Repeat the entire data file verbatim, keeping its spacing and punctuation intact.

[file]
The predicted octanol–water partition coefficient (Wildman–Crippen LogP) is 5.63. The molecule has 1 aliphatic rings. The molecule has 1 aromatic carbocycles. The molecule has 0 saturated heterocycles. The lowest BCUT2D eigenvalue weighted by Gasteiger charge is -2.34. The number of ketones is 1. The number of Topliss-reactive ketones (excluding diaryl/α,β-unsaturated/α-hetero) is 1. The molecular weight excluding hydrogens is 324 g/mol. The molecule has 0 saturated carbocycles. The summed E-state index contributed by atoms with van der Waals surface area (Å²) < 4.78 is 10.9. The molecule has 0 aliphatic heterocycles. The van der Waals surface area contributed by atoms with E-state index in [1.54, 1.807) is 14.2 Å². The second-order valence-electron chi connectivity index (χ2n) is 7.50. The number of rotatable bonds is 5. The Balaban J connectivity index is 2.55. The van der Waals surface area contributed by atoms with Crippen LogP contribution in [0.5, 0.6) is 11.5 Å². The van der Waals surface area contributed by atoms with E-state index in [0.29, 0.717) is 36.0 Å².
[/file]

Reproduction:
The predicted octanol–water partition coefficient (Wildman–Crippen LogP) is 5.63. The molecule has 1 aliphatic rings. The molecule has 1 aromatic carbocycles. The molecule has 0 saturated heterocycles. The lowest BCUT2D eigenvalue weighted by Gasteiger charge is -2.34. The number of ketones is 1. The number of Topliss-reactive ketones (excluding diaryl/α,β-unsaturated/α-hetero) is 1. The molecular weight excluding hydrogens is 324 g/mol. The molecule has 0 saturated carbocycles. The summed E-state index contributed by atoms with van der Waals surface area (Å²) < 4.78 is 10.9. The molecule has 0 aliphatic heterocycles. The van der Waals surface area contributed by atoms with E-state index in [1.54, 1.807) is 14.2 Å². The second-order valence-electron chi connectivity index (χ2n) is 7.50. The number of rotatable bonds is 5. The Balaban J connectivity index is 2.55. The van der Waals surface area contributed by atoms with Crippen LogP contribution in [0.5, 0.6) is 11.5 Å². The van der Waals surface area contributed by atoms with E-state index in [0.29, 0.717) is 36.0 Å².